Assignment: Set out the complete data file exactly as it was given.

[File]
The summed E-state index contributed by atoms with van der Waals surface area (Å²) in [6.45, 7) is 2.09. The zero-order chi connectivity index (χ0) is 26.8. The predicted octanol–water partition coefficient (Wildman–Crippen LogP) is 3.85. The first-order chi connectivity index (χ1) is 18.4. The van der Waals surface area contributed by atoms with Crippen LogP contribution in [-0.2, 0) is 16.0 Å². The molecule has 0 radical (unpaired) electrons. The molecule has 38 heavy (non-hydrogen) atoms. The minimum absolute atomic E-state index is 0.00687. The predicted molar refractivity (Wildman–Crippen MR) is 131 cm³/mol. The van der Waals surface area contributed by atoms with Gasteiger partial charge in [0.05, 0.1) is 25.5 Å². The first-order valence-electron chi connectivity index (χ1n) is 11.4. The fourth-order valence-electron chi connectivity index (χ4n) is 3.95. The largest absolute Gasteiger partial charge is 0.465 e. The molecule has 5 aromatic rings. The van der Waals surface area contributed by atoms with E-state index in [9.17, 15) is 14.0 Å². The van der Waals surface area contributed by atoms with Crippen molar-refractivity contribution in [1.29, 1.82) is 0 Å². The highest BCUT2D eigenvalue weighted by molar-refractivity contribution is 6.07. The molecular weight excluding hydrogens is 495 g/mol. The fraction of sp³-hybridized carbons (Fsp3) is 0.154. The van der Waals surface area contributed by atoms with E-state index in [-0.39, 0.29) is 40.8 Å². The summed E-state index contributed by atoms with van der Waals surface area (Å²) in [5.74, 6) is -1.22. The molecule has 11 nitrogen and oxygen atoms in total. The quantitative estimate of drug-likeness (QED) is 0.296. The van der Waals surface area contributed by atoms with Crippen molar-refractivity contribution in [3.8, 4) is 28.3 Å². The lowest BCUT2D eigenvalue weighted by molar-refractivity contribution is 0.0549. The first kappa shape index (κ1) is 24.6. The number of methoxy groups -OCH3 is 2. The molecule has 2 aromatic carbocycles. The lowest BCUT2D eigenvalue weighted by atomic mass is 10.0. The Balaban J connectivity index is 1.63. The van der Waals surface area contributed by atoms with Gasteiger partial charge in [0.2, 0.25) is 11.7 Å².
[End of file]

The summed E-state index contributed by atoms with van der Waals surface area (Å²) in [6.45, 7) is 2.09. The zero-order chi connectivity index (χ0) is 26.8. The predicted octanol–water partition coefficient (Wildman–Crippen LogP) is 3.85. The first-order chi connectivity index (χ1) is 18.4. The van der Waals surface area contributed by atoms with Crippen LogP contribution in [-0.2, 0) is 16.0 Å². The molecule has 0 radical (unpaired) electrons. The molecule has 38 heavy (non-hydrogen) atoms. The minimum absolute atomic E-state index is 0.00687. The predicted molar refractivity (Wildman–Crippen MR) is 131 cm³/mol. The van der Waals surface area contributed by atoms with Gasteiger partial charge in [0.05, 0.1) is 25.5 Å². The first-order valence-electron chi connectivity index (χ1n) is 11.4. The fourth-order valence-electron chi connectivity index (χ4n) is 3.95. The largest absolute Gasteiger partial charge is 0.465 e. The molecule has 5 aromatic rings. The van der Waals surface area contributed by atoms with E-state index in [9.17, 15) is 14.0 Å². The van der Waals surface area contributed by atoms with Crippen molar-refractivity contribution in [1.29, 1.82) is 0 Å². The highest BCUT2D eigenvalue weighted by molar-refractivity contribution is 6.07. The molecular weight excluding hydrogens is 495 g/mol. The fraction of sp³-hybridized carbons (Fsp3) is 0.154. The van der Waals surface area contributed by atoms with E-state index in [-0.39, 0.29) is 40.8 Å². The summed E-state index contributed by atoms with van der Waals surface area (Å²) in [5.74, 6) is -1.22. The molecule has 11 nitrogen and oxygen atoms in total. The quantitative estimate of drug-likeness (QED) is 0.296. The van der Waals surface area contributed by atoms with Crippen molar-refractivity contribution in [3.8, 4) is 28.3 Å². The lowest BCUT2D eigenvalue weighted by molar-refractivity contribution is 0.0549. The first kappa shape index (κ1) is 24.6. The number of methoxy groups -OCH3 is 2. The molecule has 2 aromatic carbocycles. The lowest BCUT2D eigenvalue weighted by atomic mass is 10.0. The Balaban J connectivity index is 1.63. The van der Waals surface area contributed by atoms with Gasteiger partial charge in [0.2, 0.25) is 11.7 Å².